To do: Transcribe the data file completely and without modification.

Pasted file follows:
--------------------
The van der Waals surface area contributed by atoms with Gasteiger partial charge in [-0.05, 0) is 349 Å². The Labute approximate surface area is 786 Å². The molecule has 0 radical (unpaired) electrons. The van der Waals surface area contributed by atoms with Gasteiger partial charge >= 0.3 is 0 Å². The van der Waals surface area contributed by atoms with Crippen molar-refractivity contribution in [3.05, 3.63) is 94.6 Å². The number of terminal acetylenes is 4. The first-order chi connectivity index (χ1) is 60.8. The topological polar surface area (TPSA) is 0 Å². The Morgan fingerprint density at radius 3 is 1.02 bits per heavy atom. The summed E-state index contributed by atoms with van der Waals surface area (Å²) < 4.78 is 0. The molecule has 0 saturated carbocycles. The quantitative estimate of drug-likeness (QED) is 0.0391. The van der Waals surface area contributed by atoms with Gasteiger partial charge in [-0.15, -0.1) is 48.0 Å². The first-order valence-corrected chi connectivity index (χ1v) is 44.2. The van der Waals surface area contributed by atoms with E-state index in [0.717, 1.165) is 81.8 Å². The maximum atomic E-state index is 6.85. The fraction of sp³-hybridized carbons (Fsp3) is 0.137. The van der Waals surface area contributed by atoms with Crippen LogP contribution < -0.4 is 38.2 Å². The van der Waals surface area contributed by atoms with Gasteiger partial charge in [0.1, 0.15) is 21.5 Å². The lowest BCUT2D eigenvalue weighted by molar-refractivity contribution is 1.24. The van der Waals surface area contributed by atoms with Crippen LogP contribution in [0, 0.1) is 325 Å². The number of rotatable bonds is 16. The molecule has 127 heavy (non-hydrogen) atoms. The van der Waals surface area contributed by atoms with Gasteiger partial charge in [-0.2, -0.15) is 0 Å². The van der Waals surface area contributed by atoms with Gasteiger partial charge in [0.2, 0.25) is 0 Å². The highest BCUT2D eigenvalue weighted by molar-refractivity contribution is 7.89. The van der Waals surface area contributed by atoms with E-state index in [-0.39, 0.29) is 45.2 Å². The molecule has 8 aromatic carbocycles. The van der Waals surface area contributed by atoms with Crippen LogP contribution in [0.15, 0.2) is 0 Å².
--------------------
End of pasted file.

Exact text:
The van der Waals surface area contributed by atoms with Gasteiger partial charge in [-0.05, 0) is 349 Å². The Labute approximate surface area is 786 Å². The molecule has 0 radical (unpaired) electrons. The van der Waals surface area contributed by atoms with Gasteiger partial charge >= 0.3 is 0 Å². The van der Waals surface area contributed by atoms with Crippen molar-refractivity contribution in [3.05, 3.63) is 94.6 Å². The number of terminal acetylenes is 4. The first-order chi connectivity index (χ1) is 60.8. The topological polar surface area (TPSA) is 0 Å². The Morgan fingerprint density at radius 3 is 1.02 bits per heavy atom. The summed E-state index contributed by atoms with van der Waals surface area (Å²) < 4.78 is 0. The molecule has 0 saturated carbocycles. The quantitative estimate of drug-likeness (QED) is 0.0391. The van der Waals surface area contributed by atoms with Gasteiger partial charge in [-0.15, -0.1) is 48.0 Å². The first-order valence-corrected chi connectivity index (χ1v) is 44.2. The van der Waals surface area contributed by atoms with E-state index in [0.717, 1.165) is 81.8 Å². The maximum atomic E-state index is 6.85. The fraction of sp³-hybridized carbons (Fsp3) is 0.137. The van der Waals surface area contributed by atoms with Crippen LogP contribution < -0.4 is 38.2 Å². The van der Waals surface area contributed by atoms with Gasteiger partial charge in [0.1, 0.15) is 21.5 Å². The lowest BCUT2D eigenvalue weighted by molar-refractivity contribution is 1.24. The van der Waals surface area contributed by atoms with Crippen LogP contribution in [0, 0.1) is 325 Å². The number of rotatable bonds is 16. The molecule has 127 heavy (non-hydrogen) atoms. The van der Waals surface area contributed by atoms with Gasteiger partial charge in [-0.2, -0.15) is 0 Å². The van der Waals surface area contributed by atoms with Gasteiger partial charge in [0.2, 0.25) is 0 Å². The highest BCUT2D eigenvalue weighted by molar-refractivity contribution is 7.89. The van der Waals surface area contributed by atoms with E-state index in [-0.39, 0.29) is 45.2 Å². The molecule has 8 aromatic carbocycles. The van der Waals surface area contributed by atoms with Crippen LogP contribution in [0.15, 0.2) is 0 Å².